The twitter account has over 3000 followers so we can use that as a proxy for subscribers. This is great! Our goal is in the ballpark, and we're not crazy.
The worst thing you can ever say to an investor is that you have no competitors - that just proves there's no market.
Let's return to the MVP. Des Traynor, a founder of Intercom (a hugely successful Irish startup), recently spoke on product development at the WebSummit in Lisbon.
It's a great talk and it's well worth watching the whole thing at blog.intercom.com.
Des is famous for writing many great product articles on the Intercom blog. It's been a fantastically successful content marketing strategy for Intercom, and my inspiration for starting with content rather than software.
Des talks about choosing a problem for your product to solve and asks whether the problem represents a market. Is the problem large or small? Does the problem occur rarely or frequently?
This gives you four combinations. A large frequent problem is the best place to be. Large rare problems and small frequent problems are also pretty good. A small rare problem is the one to avoid.
This is good advice so far as it goes, but I beg to differ on strategy.
In the spirit of this article series, here's an explicit decision: starting with a small rare problem is the best way to build a successful MVP. Why?
Let's be clear on the strategy. In the business-to-business market, which is where I am, of course you want to find large problems that occur frequently.
Such problems are expensive and painful, and you can charge good money to solve them. It's the finding that's the trick. This is where the MVP comes in.
If you build your MVP for the final enterprise market you hope to address, you will fail miserably.
You'll have fewer features and be worse than every other solution (including manual ones like just using a spreadsheet - always a competitor to any enterprise solution ever).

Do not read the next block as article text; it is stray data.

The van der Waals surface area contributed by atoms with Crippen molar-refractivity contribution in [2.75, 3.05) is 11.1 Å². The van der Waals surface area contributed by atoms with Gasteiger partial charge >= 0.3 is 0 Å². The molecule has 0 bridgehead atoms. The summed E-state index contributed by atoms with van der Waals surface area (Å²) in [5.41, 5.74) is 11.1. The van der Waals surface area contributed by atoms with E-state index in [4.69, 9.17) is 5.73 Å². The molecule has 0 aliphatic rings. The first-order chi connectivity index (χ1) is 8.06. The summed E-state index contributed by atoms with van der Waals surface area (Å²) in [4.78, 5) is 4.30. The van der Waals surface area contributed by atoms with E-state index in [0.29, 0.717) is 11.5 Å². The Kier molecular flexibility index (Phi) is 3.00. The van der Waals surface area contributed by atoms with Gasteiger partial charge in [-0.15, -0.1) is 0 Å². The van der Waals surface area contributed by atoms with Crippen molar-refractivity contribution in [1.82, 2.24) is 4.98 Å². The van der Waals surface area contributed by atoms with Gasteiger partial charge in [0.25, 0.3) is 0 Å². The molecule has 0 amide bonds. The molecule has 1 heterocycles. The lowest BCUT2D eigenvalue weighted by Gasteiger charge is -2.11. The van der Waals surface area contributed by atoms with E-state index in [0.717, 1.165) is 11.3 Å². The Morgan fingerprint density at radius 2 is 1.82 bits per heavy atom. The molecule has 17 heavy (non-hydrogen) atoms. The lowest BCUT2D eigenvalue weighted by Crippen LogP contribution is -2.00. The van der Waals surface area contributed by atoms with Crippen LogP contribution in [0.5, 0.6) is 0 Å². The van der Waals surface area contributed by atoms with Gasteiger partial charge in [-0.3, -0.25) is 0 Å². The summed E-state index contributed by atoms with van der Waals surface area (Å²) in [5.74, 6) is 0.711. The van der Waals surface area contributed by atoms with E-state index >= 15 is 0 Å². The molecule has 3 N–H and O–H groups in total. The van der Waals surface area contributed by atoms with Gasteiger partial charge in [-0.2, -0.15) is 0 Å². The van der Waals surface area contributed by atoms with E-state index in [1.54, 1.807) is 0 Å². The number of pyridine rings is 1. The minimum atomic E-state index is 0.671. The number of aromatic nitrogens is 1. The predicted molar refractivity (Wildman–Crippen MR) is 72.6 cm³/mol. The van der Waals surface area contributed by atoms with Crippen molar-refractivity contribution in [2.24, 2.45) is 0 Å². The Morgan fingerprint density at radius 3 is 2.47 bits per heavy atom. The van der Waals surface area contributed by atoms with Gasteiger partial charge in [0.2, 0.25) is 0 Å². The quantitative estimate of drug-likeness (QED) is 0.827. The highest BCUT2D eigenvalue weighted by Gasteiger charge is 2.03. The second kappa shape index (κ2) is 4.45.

You'll have no differentiator. Unique new features are not differentiators. They don't create a defensible moat because they can easily be copied by big players with lots of resources (for an example in the consumer space, see Facebook vs. Snapchat).
A small but loyal user-base is defensible. If you already have users, they will incur switching costs to move somewhere else.
Thus your MVP should deliberately target a small rare problem that nobody else is bothering about. In my case, making life easier for tech conference speakers is a small rare problem.
The pain points it solves are not mission critical, but they are just painful enough to need some automation: finding good conferences to speak at; organising your submission and attendance calendar, sending your talk details, bio, and photos to the conference organisers, publishing your talk portfolio, and so on.
These hurt just enough to pay the price of registering with a (free!) website that can help you complete these tasks with less effort. That's our MVP!
Richard Rodger is the founder of Metsitaba. He is a former co-founder of Nearform, a technology consultancy firm based in Waterford